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Last seen on: NY Times Crossword 29 Jan 21, Friday
Random information on the term “HEF”:
Wheat beer is a top-fermented beer which is brewed with a large proportion of wheat relative to the amount of malted barley. The two main varieties are German Weißbier and Belgian Witbier; other types include Lambic (made with wild yeast), Berliner Weisse (a cloudy, sour beer), and Gose (a sour, salty beer).
Weißbier (German – “white beer”) uses at least 50% wheat to barley malt to make a light coloured top-fermenting beer. Witbier (Dutch – “white beer”) uses flavorings such as coriander and orange peel. Belgian white beers are often made with raw unmalted wheat.
German Weißbier and Belgian witbier are termed “white beers” because “wheat” has the same etymological root as “white” in most West Germanic languages (including English).
Other wheat beer styles, such as Berliner Weiße, Gose, and Lambic, are made with a significant proportion of wheat.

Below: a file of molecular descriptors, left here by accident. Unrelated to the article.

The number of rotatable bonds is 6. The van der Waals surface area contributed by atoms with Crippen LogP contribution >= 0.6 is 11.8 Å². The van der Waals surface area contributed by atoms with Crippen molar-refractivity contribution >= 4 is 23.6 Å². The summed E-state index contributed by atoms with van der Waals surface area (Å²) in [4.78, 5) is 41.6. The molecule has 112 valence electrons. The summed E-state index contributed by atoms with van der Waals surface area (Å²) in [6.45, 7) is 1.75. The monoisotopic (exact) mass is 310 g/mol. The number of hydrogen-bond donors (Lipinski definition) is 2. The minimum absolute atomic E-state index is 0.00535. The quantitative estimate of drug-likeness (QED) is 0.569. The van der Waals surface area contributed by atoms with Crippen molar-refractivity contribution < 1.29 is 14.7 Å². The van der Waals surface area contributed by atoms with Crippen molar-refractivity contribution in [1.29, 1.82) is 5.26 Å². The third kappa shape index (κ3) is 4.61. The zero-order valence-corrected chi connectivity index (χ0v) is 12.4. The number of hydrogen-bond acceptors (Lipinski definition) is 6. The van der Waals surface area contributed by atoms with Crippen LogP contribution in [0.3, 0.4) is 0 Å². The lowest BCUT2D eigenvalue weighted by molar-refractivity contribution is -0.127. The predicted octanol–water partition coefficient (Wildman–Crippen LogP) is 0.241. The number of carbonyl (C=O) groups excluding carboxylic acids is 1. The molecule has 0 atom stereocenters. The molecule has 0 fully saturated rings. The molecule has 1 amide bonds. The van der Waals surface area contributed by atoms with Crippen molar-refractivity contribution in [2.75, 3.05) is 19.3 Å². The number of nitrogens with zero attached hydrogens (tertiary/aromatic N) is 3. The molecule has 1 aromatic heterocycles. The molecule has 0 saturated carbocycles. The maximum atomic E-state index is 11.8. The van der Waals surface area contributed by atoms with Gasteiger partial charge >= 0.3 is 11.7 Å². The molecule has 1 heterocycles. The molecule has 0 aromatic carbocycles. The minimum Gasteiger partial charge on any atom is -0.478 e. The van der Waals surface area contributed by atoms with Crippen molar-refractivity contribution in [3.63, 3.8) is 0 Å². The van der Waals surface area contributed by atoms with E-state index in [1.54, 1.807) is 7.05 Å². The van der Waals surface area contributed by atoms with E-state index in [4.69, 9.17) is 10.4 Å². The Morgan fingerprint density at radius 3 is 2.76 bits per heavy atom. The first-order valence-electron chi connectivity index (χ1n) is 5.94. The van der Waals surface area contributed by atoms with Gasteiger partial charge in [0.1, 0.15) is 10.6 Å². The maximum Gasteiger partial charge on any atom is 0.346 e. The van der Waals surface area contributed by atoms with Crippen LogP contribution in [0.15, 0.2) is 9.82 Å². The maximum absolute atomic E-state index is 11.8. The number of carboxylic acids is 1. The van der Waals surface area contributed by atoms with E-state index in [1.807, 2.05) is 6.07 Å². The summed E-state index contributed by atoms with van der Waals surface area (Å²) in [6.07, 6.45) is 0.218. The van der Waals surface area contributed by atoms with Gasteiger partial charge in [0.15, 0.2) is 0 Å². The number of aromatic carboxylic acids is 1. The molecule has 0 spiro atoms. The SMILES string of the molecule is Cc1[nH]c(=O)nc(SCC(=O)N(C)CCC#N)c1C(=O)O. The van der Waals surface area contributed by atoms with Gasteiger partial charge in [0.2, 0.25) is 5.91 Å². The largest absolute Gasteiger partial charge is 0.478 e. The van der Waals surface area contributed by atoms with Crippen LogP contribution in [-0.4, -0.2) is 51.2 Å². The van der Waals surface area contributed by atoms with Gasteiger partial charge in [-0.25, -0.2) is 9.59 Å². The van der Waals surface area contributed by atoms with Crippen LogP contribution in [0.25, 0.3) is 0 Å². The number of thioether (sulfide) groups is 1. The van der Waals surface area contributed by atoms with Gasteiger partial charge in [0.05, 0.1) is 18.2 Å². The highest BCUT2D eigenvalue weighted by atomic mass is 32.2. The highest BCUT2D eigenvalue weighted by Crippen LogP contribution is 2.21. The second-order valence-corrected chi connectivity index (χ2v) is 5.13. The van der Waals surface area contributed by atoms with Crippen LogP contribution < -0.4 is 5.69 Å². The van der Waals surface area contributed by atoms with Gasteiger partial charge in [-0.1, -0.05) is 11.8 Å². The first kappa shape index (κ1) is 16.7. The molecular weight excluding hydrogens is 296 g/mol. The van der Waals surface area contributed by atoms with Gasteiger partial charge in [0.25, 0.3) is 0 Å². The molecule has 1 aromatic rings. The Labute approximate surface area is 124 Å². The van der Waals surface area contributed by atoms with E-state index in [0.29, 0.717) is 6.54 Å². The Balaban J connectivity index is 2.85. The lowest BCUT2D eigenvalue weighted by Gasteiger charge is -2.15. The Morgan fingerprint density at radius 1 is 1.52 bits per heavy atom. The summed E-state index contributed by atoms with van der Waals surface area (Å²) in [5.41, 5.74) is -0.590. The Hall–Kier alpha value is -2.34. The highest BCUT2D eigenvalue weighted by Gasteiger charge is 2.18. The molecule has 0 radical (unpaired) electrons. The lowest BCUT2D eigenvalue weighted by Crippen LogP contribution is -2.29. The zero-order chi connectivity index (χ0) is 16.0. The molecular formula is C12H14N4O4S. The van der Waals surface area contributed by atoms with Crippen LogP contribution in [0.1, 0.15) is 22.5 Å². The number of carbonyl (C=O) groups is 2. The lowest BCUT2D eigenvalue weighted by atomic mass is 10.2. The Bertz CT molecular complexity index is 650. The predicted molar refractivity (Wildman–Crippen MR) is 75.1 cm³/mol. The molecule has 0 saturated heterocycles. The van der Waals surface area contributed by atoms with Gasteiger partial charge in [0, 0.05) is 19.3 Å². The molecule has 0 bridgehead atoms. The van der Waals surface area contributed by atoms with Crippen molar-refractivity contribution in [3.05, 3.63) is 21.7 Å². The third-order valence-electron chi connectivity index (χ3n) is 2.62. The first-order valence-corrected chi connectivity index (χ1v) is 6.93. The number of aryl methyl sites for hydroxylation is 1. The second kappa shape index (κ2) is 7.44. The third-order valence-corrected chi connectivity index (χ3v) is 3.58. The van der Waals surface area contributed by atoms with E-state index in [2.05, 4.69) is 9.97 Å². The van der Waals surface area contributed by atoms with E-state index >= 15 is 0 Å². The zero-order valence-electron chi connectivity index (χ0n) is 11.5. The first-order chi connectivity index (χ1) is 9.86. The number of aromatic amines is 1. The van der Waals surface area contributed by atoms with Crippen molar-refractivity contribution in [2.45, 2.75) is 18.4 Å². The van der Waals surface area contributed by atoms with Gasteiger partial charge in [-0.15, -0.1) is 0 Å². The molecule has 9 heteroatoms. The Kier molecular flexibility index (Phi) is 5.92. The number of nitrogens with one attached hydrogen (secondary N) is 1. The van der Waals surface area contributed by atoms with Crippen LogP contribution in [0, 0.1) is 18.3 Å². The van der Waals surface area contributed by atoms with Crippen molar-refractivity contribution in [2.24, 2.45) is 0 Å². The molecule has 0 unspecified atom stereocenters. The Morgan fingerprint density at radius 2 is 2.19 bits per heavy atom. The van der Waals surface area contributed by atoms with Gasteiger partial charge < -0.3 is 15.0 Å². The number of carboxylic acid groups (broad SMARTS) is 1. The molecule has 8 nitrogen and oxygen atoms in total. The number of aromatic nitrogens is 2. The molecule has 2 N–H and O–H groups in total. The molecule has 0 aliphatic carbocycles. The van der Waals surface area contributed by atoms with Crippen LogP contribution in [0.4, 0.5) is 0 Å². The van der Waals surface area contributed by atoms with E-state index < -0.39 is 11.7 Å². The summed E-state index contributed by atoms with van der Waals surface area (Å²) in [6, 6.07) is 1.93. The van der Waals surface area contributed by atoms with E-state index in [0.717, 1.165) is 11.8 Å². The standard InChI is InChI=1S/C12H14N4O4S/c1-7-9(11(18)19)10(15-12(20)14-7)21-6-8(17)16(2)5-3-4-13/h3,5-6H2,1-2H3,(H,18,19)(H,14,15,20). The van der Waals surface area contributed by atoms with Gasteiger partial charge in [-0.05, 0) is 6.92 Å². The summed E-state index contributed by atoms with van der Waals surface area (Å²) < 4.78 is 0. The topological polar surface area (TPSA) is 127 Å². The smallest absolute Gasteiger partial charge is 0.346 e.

Weizenbier or Hefeweizen, in the southern parts of Bavaria usually called Weißbier (literally “white beer”, but the name probably derives from Weizenbier, “wheat beer”), is a beer, traditionally from Bavaria, in which a significant proportion of malted barley is replaced with malted wheat. By German law, Weißbiers brewed in Germany must be fermented using a “top-fermenting” yeast, which is technically an “ale yeast”. Specialized strains of yeast are used which produce overtones of banana and clove as by-products of fermentation. Weißbier is so called because it was, at the time of its inception, paler in color than Munich’s traditional brown beer. It is well known throughout Germany, though better known as Weizen (“Wheat”) outside Bavaria. The terms Hefeweizen (“yeast wheat”) or Hefeweißbier refer to wheat beer in its traditional, unfiltered form. The term Kristallweizen (crystal wheat), or Kristallweißbier (crystal white beer), refers to a wheat beer that is filtered to remove the yeast and wheat proteins which contribute to its cloudy appearance.